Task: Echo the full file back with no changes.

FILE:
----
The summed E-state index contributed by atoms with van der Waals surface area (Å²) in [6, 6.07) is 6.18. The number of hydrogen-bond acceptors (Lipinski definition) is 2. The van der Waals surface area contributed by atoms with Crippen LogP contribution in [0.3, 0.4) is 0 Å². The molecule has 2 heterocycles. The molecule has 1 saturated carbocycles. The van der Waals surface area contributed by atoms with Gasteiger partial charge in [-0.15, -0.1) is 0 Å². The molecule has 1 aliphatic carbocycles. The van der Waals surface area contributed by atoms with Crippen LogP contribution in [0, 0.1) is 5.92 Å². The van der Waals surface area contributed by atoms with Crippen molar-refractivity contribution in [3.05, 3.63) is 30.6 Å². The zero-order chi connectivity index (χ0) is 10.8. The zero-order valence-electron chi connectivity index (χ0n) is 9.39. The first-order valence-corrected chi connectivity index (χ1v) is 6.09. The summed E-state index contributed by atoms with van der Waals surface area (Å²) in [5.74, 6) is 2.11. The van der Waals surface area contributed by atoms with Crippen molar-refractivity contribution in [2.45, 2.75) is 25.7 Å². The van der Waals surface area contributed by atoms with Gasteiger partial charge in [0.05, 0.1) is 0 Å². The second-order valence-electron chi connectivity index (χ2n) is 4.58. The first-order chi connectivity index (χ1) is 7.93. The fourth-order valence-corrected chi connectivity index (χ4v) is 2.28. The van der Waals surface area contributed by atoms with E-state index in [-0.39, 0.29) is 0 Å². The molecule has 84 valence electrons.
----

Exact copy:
The summed E-state index contributed by atoms with van der Waals surface area (Å²) in [6, 6.07) is 6.18. The number of hydrogen-bond acceptors (Lipinski definition) is 2. The van der Waals surface area contributed by atoms with Crippen LogP contribution in [0.3, 0.4) is 0 Å². The molecule has 2 heterocycles. The molecule has 1 saturated carbocycles. The van der Waals surface area contributed by atoms with Gasteiger partial charge in [-0.15, -0.1) is 0 Å². The molecule has 1 aliphatic carbocycles. The van der Waals surface area contributed by atoms with Crippen LogP contribution in [0, 0.1) is 5.92 Å². The van der Waals surface area contributed by atoms with Crippen molar-refractivity contribution in [3.05, 3.63) is 30.6 Å². The zero-order chi connectivity index (χ0) is 10.8. The zero-order valence-electron chi connectivity index (χ0n) is 9.39. The first-order valence-corrected chi connectivity index (χ1v) is 6.09. The summed E-state index contributed by atoms with van der Waals surface area (Å²) in [5.74, 6) is 2.11. The van der Waals surface area contributed by atoms with Crippen molar-refractivity contribution in [2.45, 2.75) is 25.7 Å². The van der Waals surface area contributed by atoms with Gasteiger partial charge in [0.05, 0.1) is 0 Å². The second-order valence-electron chi connectivity index (χ2n) is 4.58. The first-order chi connectivity index (χ1) is 7.93. The fourth-order valence-corrected chi connectivity index (χ4v) is 2.28. The van der Waals surface area contributed by atoms with E-state index in [-0.39, 0.29) is 0 Å². The molecule has 84 valence electrons.